The Chinese Communist Party’s (CCP’s) resolute “zero-COVID” policy had repeatedly created tragedies when significant cities were in lockdown. A few days ago, people in Xining, the capital of Qinghai province, China, appealed for help online, accusing the CCP of starving many people in the isolated area and not allowing them to go to the doctor.

After the 20th National Congress of the Communist Party of China, many places continued to experience outbreaks. As a result, Xining city, its districts, and affiliated cities have recently strengthened closures and controls.

Chengbei district ordered the closure on October 21, asking all residents in the community to “work from home” and “residents not to go out unless necessary.”

On October 23, Tay Ninh city continued to categorize the city’s eastern, western, and northern districts as “high-risk areas” and “medium-risk areas.” Simultaneously, lockdown measures, including asking people to stay at home and “not leave the area,” have been implemented.

In the past few days, local netizens have used the hashtag “# Pandemic Prevention in Xining #” on Weibo to complain about the tragic situation of Xining people during the lockdown. In addition, some netizens lamented that the tragedy was repeated from Wuhan, Xian, Shanghai, and Guiyang to Xining.

Photos shared by netizens in Xining show that many residential buildings were closed with doors blocked by iron bars.

In addition, authorities locked down many districts and counties, and many stores were closed, making shopping even more difficult for people. There are also seriously ill older adults suddenly locked at home without medical treatment, falling into despair. Netizens sighed, “Everybody has a hard life.”

On October 26, an article on the WeChat public account named Huicheng Wusi continued to voice up on behalf of Xining.

The article first mentions a case where a local netizen called for help on behalf of his grandfather, who lived alone while his health condition was not good, and he could only eat soft foods such as cakes and steamed buns. This netizen asked a person living in the same city to deliver food to his grandfather. However, the old man passed away with his last words: “I have not eaten a full meal before leaving. I cannot see my relatives for the last time. I am alone at the funeral home.”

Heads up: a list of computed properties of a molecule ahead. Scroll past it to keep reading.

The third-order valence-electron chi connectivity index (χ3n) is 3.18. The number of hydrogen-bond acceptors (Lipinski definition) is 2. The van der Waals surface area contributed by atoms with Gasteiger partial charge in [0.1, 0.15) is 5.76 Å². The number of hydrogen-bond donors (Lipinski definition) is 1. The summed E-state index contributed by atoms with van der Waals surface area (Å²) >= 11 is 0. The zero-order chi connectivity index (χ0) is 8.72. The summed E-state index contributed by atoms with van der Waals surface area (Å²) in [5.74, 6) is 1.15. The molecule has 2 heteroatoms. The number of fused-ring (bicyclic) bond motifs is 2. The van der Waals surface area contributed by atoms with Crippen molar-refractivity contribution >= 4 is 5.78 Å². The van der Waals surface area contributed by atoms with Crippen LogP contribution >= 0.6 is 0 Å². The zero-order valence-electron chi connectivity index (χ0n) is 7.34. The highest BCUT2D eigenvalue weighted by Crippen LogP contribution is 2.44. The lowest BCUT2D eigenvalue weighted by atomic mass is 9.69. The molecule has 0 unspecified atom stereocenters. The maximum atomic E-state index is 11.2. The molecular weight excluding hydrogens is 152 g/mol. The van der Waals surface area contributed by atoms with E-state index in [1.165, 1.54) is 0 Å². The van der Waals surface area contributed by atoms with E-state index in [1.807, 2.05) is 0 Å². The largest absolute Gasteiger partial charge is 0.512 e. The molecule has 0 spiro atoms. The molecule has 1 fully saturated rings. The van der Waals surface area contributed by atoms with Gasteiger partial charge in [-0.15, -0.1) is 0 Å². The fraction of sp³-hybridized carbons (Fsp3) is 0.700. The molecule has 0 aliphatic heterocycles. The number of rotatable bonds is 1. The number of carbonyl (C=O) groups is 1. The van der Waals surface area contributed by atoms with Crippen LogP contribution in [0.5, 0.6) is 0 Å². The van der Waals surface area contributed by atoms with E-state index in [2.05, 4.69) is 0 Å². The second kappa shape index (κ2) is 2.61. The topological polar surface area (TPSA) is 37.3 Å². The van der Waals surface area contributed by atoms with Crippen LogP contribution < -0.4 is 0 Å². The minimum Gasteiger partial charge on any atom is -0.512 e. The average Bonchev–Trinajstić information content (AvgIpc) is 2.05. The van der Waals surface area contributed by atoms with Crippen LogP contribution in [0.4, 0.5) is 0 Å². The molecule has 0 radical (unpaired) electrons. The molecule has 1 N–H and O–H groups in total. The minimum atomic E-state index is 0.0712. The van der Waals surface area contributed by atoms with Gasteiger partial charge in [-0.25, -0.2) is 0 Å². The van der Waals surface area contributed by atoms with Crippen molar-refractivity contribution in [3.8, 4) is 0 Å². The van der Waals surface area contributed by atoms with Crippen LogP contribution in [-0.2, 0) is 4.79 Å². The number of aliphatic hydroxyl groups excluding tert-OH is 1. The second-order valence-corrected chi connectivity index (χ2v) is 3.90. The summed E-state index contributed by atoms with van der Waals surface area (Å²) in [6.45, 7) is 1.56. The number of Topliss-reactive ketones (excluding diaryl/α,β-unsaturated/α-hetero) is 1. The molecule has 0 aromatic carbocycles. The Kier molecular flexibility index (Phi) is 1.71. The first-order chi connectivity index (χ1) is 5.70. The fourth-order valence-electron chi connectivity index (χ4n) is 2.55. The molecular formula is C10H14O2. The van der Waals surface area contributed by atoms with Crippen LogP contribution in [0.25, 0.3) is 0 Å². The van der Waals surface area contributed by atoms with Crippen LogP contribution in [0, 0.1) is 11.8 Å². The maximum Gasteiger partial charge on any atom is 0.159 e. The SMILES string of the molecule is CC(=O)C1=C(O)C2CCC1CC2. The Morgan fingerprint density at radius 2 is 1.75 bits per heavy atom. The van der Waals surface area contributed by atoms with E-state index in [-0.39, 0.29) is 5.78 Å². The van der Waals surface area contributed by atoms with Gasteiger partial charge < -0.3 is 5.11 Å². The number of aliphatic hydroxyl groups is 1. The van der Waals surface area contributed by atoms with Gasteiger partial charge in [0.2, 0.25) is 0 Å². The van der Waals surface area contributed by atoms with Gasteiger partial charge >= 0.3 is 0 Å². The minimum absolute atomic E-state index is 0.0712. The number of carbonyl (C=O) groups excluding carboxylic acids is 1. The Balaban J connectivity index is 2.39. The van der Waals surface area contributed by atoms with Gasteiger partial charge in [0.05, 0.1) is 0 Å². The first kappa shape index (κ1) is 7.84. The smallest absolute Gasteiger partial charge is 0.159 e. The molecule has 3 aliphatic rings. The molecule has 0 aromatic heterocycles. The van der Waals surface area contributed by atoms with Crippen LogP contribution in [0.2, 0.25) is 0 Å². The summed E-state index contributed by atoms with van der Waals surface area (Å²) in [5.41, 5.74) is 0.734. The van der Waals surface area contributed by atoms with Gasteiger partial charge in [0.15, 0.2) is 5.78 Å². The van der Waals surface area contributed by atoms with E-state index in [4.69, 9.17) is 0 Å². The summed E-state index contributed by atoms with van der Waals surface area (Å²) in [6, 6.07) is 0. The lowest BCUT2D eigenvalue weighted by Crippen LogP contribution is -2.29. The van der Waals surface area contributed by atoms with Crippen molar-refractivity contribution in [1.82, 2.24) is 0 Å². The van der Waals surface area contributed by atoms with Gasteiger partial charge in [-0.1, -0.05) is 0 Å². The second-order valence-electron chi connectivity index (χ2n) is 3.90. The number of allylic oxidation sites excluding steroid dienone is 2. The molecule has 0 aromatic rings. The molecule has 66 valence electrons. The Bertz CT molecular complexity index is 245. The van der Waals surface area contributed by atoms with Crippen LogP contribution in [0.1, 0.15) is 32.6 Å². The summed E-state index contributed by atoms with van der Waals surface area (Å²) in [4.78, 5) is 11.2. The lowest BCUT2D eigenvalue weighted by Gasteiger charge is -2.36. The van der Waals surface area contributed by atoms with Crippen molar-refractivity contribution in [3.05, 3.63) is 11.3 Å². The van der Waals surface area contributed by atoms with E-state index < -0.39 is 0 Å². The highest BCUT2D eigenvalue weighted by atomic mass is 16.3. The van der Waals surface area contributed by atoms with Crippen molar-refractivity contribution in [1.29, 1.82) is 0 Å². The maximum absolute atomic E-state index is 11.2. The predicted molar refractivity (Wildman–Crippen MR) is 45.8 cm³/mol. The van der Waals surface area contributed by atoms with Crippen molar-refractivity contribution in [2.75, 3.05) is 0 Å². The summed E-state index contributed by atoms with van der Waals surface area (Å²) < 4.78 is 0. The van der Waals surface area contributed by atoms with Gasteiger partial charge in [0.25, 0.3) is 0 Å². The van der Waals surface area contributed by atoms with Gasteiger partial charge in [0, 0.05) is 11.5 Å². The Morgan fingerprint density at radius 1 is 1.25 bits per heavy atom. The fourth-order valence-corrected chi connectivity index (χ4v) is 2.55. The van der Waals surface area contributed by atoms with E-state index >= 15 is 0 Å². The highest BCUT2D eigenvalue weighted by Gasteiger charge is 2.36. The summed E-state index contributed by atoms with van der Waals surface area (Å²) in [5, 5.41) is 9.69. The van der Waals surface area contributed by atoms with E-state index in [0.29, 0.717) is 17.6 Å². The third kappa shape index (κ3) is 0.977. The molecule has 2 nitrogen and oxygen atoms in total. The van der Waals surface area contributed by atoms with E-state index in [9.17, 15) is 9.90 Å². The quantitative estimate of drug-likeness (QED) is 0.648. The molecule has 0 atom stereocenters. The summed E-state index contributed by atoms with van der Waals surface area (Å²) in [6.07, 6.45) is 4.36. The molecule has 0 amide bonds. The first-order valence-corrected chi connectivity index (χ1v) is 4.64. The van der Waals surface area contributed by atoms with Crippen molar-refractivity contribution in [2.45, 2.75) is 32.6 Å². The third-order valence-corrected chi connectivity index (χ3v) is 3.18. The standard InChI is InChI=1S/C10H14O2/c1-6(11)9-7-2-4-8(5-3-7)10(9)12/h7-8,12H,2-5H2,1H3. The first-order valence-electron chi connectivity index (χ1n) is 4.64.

Perhaps because of fear, netizens did not dare to use the word “starvation” in this article.

The article also said that there are photos from Xining showing street cleaners stuck in public toilets, and people can only deliver food through the window. 

Netizens also complained that some parents and children were forcibly separated due to epidemic control and traffic congestion. Some people arrived at their homes only to be stopped at the gates of their residential areas.

In addition, there are dozens of migrant workers on Xining construction sites with no food, though no one cares. They called CCP agencies but no one answered. They ordered food on the delivery platform, but the food never arrived.

A high school student shared that she had to care for her sick mother, grandfather, and grandmother; her father in Hainan was forbidden to go out. As a result, she burst into tears during family video calls.

Another photo shows the price of fresh food in Xining has skyrocketed, the cost of Chinese cabbage in a supermarket is almost $7 (over 49 yuan), and the cost of purple cabbage is about $6.50 ( nearly 47 yuan). Local netizens also posted long articles online, accusing Xining of not having clear official information about the pandemic and that authorities at all levels and communities acted on their own. The chaotic anti-epidemic measures led to the situation of distraught people everywhere in the city.

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